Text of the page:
It is not possible to give you an answer to your question that covers the exact details because there are a range of different technologies in use for smart devices. I will list a few of them here:
1) Some smart devices use proprietary wireless RF connections to a hub device that then in turn connects to your network. The hub knows how to search for devices to establish pairing via the RF connection. Often the pairing requires placing the smart device in a pairing mode so it announces itself to the hub. Setting up the hub on the local network will typically use a wired connection and get an IP address via DHCP.
2) Some smart devices use a proprietary communications protocol over the power line to a hub device that then in turn connects to your local network. Operation is similar to as described in (1) above.
3) Other smart devices have a full WiFi end point built right in. These devices are most often configured by using an App in a smart phone that talks to the smart device using a separate protocol from the phone over Blue Tooth. The smart device is typically initially placed into a Blue Tooth pairing mode and the App on the phone automates the pairing. Information about the WiFi connection is passed from the App to the smart device via the paired Blue Tooth connection.
4) There are smart devices that have a full WiFi end point built in but also have a display and buttons or a touch screen. WiFi connection information for these is entered directly into the device via this user interface. This is often seen with smart thermostat units.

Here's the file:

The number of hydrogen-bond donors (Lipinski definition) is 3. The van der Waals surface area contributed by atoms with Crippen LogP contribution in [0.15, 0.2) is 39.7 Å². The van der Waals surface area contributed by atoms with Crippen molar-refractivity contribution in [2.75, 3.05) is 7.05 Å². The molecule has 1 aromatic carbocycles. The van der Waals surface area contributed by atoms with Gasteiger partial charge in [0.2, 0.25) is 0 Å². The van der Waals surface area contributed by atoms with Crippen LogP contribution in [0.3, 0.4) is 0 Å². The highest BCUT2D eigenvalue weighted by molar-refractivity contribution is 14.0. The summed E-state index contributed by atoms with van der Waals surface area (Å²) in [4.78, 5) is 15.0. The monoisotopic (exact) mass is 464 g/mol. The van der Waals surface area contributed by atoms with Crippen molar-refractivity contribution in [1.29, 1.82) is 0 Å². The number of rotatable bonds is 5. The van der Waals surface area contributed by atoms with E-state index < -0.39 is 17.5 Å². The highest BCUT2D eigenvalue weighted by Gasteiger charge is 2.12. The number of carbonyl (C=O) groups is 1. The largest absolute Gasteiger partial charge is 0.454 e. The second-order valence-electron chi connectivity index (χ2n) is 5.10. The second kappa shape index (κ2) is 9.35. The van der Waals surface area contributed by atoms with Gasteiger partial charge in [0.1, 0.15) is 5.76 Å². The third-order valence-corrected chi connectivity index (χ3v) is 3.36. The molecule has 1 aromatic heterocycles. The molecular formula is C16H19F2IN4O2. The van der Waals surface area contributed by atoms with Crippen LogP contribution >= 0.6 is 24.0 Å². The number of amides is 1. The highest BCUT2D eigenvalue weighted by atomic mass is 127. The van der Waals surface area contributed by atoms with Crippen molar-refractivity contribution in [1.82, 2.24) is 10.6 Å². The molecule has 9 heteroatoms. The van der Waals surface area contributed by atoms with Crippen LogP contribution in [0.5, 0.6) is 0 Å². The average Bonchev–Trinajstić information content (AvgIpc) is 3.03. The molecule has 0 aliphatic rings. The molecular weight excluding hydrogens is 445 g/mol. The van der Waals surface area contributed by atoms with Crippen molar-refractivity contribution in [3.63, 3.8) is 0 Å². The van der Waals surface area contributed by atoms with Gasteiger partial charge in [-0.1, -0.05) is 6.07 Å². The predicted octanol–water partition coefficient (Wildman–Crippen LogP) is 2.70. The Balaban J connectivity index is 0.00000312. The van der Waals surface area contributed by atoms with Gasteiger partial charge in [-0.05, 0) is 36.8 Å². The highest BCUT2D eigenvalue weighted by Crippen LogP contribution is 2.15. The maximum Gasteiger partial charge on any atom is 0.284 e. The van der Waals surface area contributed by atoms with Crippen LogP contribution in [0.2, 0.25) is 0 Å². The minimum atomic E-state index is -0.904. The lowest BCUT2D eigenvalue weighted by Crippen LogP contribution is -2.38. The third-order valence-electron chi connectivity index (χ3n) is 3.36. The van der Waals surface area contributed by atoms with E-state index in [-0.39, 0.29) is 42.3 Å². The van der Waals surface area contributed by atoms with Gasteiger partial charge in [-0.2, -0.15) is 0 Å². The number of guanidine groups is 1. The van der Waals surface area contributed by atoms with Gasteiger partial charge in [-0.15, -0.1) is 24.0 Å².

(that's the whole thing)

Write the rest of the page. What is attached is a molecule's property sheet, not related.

5) There are a class of smart devices that have the WiFi end point but also have a USB connection. The USB connection is attached to a laptop or PC and used in a setup mode with an App on the laptop or PC to configure the WiFi connection information in the smart device through this USB interface. This type of setup has been common with some types of WiFi access routers.
6) Yet another class of smart devices that have a WiFi interface can be placed into a setup mode by pressing a button or switch. Often an LED will blink to show it is in the setup mode. In this mode the smart device acts as a WiFi access point and advertises a specific SSID. An app on a smart phone makes the phone search for that SSID and will temporarily connect the phone to that access point. Once connected the App can configure the smart device according to the SSID and password for the local network. An example of this scheme can be found in the more recent models of the Sonoff Wi-Fi smart switches.